CESSPOOLS IN HAWAI’I
Cesspools are substandard systems. They don’t treat wastewater, they merely dispose of it. Cesspools concentrate the wastewater in one location, often deep within the ground and in direct contact with groundwater, causing groundwater contamination. This groundwater flows into drinking water wells, streams and the ocean, harming public health and the environment, including beaches and coral reefs.
What are cesspools?
- Cesspools are little more than holes in the ground that discharge raw, untreated human waste.
- Cesspools can contaminate ground water, drinking water sources, streams and oceans with disease-causing pathogens, algae-causing nutrients, and other harmful substances.
- Untreated wastewater from cesspools contains pathogens such as bacteria, protozoa and viruses that can cause gastroenteritis, Hepatitis A, conjunctivitis, leptospirosis, salmonellosis and cholera.
How many cesspools do we have in Hawai`i?
- There are approximately 88,000 cesspools in the State, with nearly 50,000 located on the Big Island, almost 14,000 on Kauai, over 12,000 on Maui, over 11,000 on Oahu and over 1,400 on Molokai.
How many cesspools pose a risk to our water resources and how do they impact our environment?
- There are 43,000 cesspools that pose a risk to our water resources.
- There are approximately 6,700 cesspools that are located within 200 feet of a perennial stream channel throughout the State. There are approximately 31,000 cesspools that are located within the perennial watersheds on the islands of Hawai`i, Kauai, Maui, and Molokai.
- Cesspools in Hawai`i release approximately 53 million gallons of untreated sewage into the ground each day.
- Cesspools have significant impact on the quality of drinking water, general water quality, the health of our reefs, and the health of Hawaii’s residents and visitors.
What is Act 125?
- Act 125 was passed in the 2017 legislative session and require the replacement of all cesspools by 2050. it directs the Hawaii Department of Health (DOH) to evaluate residential cesspools in the state, develop a Report to the Legislature that includes a prioritization method for cesspool upgrades, and work with the Department of Taxation on possible funding options to reduce the financial burden on homeowners.
Report to the Legislature – Relating to Cesspools and Prioritization for Replacement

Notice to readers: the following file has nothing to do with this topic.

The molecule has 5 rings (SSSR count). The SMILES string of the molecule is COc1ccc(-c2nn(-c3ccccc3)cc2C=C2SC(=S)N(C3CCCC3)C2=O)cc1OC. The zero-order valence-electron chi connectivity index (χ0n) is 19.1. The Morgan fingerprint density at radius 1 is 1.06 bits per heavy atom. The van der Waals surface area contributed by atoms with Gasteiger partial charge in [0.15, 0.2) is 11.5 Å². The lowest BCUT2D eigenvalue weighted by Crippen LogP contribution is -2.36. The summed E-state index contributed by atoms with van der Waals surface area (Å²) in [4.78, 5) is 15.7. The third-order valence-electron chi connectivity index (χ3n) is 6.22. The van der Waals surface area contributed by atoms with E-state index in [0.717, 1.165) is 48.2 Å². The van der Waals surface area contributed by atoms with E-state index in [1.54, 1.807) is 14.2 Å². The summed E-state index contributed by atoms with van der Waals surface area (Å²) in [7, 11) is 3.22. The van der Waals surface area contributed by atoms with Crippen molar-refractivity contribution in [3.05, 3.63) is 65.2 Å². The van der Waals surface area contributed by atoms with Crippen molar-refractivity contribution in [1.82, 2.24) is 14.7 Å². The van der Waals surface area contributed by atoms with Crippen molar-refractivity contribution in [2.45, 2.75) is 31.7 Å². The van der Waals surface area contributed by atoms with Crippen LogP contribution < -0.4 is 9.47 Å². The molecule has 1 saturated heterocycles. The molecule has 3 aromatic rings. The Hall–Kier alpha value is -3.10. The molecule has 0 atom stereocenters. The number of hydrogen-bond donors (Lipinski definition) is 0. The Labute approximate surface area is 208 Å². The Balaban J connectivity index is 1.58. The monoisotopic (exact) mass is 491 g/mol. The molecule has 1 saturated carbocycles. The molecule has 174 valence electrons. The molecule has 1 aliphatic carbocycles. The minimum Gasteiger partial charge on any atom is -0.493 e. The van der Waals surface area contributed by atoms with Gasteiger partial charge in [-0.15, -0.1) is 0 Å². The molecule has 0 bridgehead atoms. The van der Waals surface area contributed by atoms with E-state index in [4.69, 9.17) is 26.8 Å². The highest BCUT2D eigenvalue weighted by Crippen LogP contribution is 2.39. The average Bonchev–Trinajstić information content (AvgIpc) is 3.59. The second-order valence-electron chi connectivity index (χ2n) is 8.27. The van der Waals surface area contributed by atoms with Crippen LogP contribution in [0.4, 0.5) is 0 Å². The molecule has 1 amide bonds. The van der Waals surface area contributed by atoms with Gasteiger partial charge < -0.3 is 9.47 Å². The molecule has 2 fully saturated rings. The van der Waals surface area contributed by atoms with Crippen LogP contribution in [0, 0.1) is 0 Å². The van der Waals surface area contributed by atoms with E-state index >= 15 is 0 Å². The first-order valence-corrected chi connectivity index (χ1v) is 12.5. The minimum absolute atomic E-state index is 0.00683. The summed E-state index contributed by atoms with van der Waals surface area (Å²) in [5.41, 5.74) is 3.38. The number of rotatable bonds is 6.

- The report identifies 14 areas in the state where an evaluation of data on hand indicates greatest need for action.
- The report identifies four priority categories. Priority 1 are areas where cesspools present a Significant Risk of Human Impacts, Drinking Water Impacts, or Draining to Sensitive Waters. Priority 2 are areas where cesspools present a Potential to Impact Drinking Water. Priority 3 are areas where cesspools have the Potential to Impact Sensitive Waters in our state. Priority 4 is a placeholder for all cesspools whose impacts DOH have yet to fully analyze.
- The highest priority for action is located in Upcountry Maui and Kahalu’u.
How can I get a copy of the report?
- The Report is available for download from the following website: https://health.hawaii.gov/opppd/files/2017/12/Act-125-HB1244-HD1-SD3-CD1-29th-Legislature-Cesspool-Report.pdf
Posters and Handouts from the Makawao Cesspool Community Meeting on January 9, 2018
Handouts, Powerpoint Presentation and Video from the Kahalu’u Cesspool Community Meeting on January 12, 2018
Upcountry Maui Groundwater Nitrate Investigation Report, Appendices, PowerPoint Presentation and Public Notice
- Upcountry Maui Groundwater Nitrate Investigation Draft Report
- Upcountry Maui Groundwater Nitrate Investigation Draft Report Appendices
- Upcountry Maui Groundwater Nitrate Investigation Draft Report – Appendix VI (Groundwater Flow and Nitrogen Transport Model Report (Draft)
- Upcountry Maui Groundwater Nitrate Investigation PowerPoint Presentation – Kula Community Meeting on 2/21/18
- Notice of Opportunity to Provide Public Comment on the Draft “Upcountry Maui Groundwater Nitrate Investigation Report”